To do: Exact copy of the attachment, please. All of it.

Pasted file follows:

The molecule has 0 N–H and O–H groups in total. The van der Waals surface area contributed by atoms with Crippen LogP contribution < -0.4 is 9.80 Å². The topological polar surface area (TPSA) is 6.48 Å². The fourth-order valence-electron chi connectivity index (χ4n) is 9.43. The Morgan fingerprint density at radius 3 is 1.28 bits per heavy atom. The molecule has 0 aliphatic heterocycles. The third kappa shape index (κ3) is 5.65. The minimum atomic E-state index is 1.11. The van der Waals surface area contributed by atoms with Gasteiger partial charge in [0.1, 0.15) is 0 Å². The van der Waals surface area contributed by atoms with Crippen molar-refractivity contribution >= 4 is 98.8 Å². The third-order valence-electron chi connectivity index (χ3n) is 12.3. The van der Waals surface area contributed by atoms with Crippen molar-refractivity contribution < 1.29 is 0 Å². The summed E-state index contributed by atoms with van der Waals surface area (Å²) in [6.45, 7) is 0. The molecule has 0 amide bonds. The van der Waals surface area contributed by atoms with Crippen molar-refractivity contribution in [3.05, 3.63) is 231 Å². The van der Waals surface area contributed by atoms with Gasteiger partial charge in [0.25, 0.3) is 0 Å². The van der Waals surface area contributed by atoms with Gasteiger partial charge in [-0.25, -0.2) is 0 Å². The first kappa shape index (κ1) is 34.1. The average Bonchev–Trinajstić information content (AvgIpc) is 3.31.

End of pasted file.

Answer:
The molecule has 0 N–H and O–H groups in total. The van der Waals surface area contributed by atoms with Crippen LogP contribution < -0.4 is 9.80 Å². The topological polar surface area (TPSA) is 6.48 Å². The fourth-order valence-electron chi connectivity index (χ4n) is 9.43. The Morgan fingerprint density at radius 3 is 1.28 bits per heavy atom. The molecule has 0 aliphatic heterocycles. The third kappa shape index (κ3) is 5.65. The minimum atomic E-state index is 1.11. The van der Waals surface area contributed by atoms with Gasteiger partial charge in [0.1, 0.15) is 0 Å². The van der Waals surface area contributed by atoms with Crippen molar-refractivity contribution >= 4 is 98.8 Å². The third-order valence-electron chi connectivity index (χ3n) is 12.3. The van der Waals surface area contributed by atoms with Crippen molar-refractivity contribution < 1.29 is 0 Å². The summed E-state index contributed by atoms with van der Waals surface area (Å²) in [6.45, 7) is 0. The molecule has 0 amide bonds. The van der Waals surface area contributed by atoms with Crippen molar-refractivity contribution in [3.05, 3.63) is 231 Å². The van der Waals surface area contributed by atoms with Gasteiger partial charge in [0.25, 0.3) is 0 Å². The van der Waals surface area contributed by atoms with Gasteiger partial charge in [-0.25, -0.2) is 0 Å². The first kappa shape index (κ1) is 34.1. The average Bonchev–Trinajstić information content (AvgIpc) is 3.31.